Skip to content
October lecture

Spells and Witchcraft during the American War of Independence

Spells and Witchcraft during the American War of Independence

presented by Dr. Bob Selig

Monday, October 11, 2021 at 7 P.M.


We do request a donation to help support the Paoli Battlefield Historical Park in order to participate in this lecture.

Join us on Monday, October 11th, 2021 at 7pm for our Halloween themed lectured by noted historian and Dr. Bob Selig. Dr. Selig has served as Project Historian for American Battlefield Protection Program projects such as the “Battle of Princeton”, “Battle of Green Spring and Spencer’s Ordinary”, the “Paoli Massacre”, “Battle of the Clouds”, “Battle of Red Bank”, “Battle of Bennington”, “Battle of Hubbardton”, “Battle of Brandywine”, “Battle of the Hook” and the “Battle of Stone Arabia and Klock’s Field”.

Dogs that would not bark, horses that would not walk, women who turned into animals at night: the belief in the existence of witches and witchcraft was widespread during the second half of the eighteenth century. Sometimes these powers were employed in the cause of American Independence, sometimes against it. Decade’s later veterans would record these super-natural occurrences in their pension applications or tell them to people collecting oral history accounts and traditions of the war. 

Based on pension applications and accounts found in oral history collections such as the Asa Fitch Papers, the McDonald Papers and the Draper Collection, this talk presents some of these events, looks into the medieval origins of these beliefs, and places them into the historical context of the War of Independence.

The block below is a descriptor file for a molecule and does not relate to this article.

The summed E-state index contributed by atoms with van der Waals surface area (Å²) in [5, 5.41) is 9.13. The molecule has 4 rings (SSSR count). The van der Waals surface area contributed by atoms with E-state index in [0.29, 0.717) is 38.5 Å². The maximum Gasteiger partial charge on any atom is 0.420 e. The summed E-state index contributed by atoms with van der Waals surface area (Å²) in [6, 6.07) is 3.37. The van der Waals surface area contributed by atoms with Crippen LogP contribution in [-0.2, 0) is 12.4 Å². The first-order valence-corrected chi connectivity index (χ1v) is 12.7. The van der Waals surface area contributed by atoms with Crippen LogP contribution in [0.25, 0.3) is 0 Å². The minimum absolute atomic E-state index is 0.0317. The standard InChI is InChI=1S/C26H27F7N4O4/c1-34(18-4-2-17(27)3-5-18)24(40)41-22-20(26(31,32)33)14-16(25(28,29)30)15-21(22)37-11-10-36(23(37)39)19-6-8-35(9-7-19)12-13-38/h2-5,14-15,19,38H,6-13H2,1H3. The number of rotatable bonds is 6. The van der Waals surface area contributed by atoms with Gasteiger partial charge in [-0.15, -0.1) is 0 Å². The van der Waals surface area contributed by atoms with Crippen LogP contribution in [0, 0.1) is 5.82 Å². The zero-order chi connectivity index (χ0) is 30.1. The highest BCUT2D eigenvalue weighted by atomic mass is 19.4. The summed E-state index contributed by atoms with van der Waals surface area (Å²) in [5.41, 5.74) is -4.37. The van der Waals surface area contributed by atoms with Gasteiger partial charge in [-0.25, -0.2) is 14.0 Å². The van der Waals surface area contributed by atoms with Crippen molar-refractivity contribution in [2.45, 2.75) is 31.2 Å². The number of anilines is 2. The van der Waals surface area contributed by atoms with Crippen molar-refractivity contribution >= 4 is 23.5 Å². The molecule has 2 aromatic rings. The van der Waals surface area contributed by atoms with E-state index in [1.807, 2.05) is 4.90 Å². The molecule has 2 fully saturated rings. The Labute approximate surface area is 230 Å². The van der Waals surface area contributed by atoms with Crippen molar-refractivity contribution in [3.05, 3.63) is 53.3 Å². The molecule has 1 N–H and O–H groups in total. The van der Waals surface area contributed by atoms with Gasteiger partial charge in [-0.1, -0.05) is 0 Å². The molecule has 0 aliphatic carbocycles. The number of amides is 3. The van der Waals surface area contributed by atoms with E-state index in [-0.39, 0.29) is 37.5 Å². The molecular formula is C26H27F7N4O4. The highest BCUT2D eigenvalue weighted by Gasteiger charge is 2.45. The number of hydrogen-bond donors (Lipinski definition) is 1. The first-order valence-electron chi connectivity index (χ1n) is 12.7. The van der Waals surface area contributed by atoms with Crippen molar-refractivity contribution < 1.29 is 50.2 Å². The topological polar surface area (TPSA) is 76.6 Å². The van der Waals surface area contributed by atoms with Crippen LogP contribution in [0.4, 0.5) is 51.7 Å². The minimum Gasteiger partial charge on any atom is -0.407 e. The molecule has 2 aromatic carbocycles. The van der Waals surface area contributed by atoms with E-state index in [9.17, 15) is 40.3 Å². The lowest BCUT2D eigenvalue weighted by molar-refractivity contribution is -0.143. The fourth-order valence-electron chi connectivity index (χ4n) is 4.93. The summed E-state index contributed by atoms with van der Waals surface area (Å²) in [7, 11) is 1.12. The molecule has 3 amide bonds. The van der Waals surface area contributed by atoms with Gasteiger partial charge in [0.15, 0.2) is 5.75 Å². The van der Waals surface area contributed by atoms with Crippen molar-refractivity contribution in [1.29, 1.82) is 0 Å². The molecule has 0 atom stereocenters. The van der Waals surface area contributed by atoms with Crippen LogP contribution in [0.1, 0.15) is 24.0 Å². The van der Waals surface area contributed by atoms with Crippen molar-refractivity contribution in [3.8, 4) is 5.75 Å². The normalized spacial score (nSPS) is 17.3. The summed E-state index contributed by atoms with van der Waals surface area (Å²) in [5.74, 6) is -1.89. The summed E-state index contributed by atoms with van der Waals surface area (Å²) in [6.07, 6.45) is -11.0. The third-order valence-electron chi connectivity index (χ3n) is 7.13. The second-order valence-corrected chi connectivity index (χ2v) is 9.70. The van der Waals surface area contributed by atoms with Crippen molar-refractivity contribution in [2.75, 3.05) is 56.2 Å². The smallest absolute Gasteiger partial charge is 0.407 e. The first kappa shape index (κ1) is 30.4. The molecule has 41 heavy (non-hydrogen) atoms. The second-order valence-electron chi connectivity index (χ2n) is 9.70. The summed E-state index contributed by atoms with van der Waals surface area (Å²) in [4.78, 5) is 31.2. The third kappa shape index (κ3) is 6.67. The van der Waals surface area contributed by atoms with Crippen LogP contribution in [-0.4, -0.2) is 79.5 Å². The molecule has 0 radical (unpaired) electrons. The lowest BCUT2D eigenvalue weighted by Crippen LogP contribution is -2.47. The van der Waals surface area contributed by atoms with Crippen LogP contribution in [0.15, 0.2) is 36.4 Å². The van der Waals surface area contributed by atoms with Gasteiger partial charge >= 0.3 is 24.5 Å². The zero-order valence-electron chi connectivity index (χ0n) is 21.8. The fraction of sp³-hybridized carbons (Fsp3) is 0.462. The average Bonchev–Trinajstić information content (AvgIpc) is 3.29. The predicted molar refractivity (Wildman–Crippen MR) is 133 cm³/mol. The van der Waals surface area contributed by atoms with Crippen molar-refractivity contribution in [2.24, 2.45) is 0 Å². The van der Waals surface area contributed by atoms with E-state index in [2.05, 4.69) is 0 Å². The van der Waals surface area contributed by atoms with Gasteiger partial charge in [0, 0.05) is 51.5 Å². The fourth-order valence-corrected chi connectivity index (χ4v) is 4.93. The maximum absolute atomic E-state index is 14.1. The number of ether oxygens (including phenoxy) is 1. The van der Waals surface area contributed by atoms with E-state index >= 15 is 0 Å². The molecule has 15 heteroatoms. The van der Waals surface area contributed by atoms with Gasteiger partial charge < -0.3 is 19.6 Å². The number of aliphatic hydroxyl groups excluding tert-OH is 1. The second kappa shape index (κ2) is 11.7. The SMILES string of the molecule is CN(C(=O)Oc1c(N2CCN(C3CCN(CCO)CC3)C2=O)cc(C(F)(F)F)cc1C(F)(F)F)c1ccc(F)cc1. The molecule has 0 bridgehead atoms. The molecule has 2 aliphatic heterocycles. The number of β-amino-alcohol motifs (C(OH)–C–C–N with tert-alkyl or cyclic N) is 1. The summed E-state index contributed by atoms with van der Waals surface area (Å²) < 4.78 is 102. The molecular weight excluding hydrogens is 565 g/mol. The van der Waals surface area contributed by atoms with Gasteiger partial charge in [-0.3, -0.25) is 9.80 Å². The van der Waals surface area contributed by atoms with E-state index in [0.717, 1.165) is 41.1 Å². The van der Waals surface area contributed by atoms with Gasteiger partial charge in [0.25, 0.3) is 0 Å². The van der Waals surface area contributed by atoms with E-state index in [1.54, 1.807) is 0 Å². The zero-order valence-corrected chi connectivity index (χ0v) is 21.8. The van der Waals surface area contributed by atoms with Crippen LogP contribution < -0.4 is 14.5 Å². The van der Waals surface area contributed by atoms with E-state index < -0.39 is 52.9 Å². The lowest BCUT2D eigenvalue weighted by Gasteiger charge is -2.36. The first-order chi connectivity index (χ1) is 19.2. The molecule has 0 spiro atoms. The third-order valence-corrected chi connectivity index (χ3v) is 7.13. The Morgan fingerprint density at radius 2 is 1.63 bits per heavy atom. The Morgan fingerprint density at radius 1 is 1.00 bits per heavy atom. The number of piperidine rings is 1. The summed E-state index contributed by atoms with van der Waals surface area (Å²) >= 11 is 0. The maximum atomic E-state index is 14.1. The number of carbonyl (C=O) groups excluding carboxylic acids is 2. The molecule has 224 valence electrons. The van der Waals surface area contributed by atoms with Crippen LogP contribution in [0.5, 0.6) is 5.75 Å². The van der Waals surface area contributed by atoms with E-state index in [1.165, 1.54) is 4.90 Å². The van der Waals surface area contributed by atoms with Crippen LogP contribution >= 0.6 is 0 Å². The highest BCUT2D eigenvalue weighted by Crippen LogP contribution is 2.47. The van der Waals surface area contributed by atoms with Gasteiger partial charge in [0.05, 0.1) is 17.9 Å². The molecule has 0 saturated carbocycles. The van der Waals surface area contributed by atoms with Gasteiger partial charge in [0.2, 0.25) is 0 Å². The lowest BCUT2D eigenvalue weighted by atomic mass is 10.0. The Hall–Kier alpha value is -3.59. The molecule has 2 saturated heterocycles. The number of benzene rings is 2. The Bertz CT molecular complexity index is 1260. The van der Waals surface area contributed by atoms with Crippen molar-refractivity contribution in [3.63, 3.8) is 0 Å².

Dr Bob Selig Robert A. Selig is a historical consultant who received his Ph.D. in history from the Universität Würzburg in Germany in 1988. He published a number of books on the American War of Independence such as Hussars in Lebanon! A Connecticut Town and Lauzun’s Legion during the American Revolution, 1780-1781 (Lebanon, 2004) and a translation of A Treatise on Partisan Warfare by Johann von Ewald. Introduction and Annotation by Robert A. Selig and David Curtis Skaggs (Westport, 1991).

He is a specialist on the role of French forces under the comte de Rochambeau during the American Revolutionary War and serves as project historian to the National Park Service for the Washington-Rochambeau Revolutionary Route National Historic Trail Project. For this project he researched and wrote surveys and resource inventories for the nine states through which American and French forces marched in 1781 and 1782.

He has been a regular contributor to German Life magazine for over 20 years and has also published more than 150 articles in American and German scholarly and popular history magazines such as the William and Mary Quarterly, Eighteenth-Century Studies, the Yearbook of the Society for German-American Studies, Journal of Caribbean History, American Heritage, Naval History, Military History Quarterly, Colonial Williamsburg, German Life, Damals, (in German) and the Journal of the Johannes Schwalm Historical Association as well as chapters in various books and anthologies.

His most recent publications include “The Allied March to Yorktown” in: The 10 Key Campaigns of the American Revolution Edward G Lengel, ed., (Washington, DC: Regnery History, 2020), “The Politics of Arming America or: Why are there still dozens of Vallière 4-lb Cannon à la suédoise in the United States but only four in all of Europe?” in: New Perspectives on the “Last Argument of Kings”. (Ticonderoga, NY: Fort Ticonderoga Press, 2018), pp. 30-51, and “Hessian Savages, Frog-Eating Frenchmen, and Virtuous Americans, 1776-1783: How Personal Experiences Change Time-honored Perceptions” in: The American Revolution: A World War David K. Allison and Larrie D. Ferreiro, eds., (Washington, DC: Smithsonian Books, 2018), pp. 170-185.

His honors and awards include the Chevalier de l’ordre des palmes académiques (August 2011), the Distinguished Patriot Award, National Society of the Sons of the American Revolution (September 2012), the Erick Kurz Memorial Award for German-American History, Steuben Society of America (September 2015), and La Médaille d’Or des Valeurs Francophones, La Renaissance Française, (2019).

Back To Top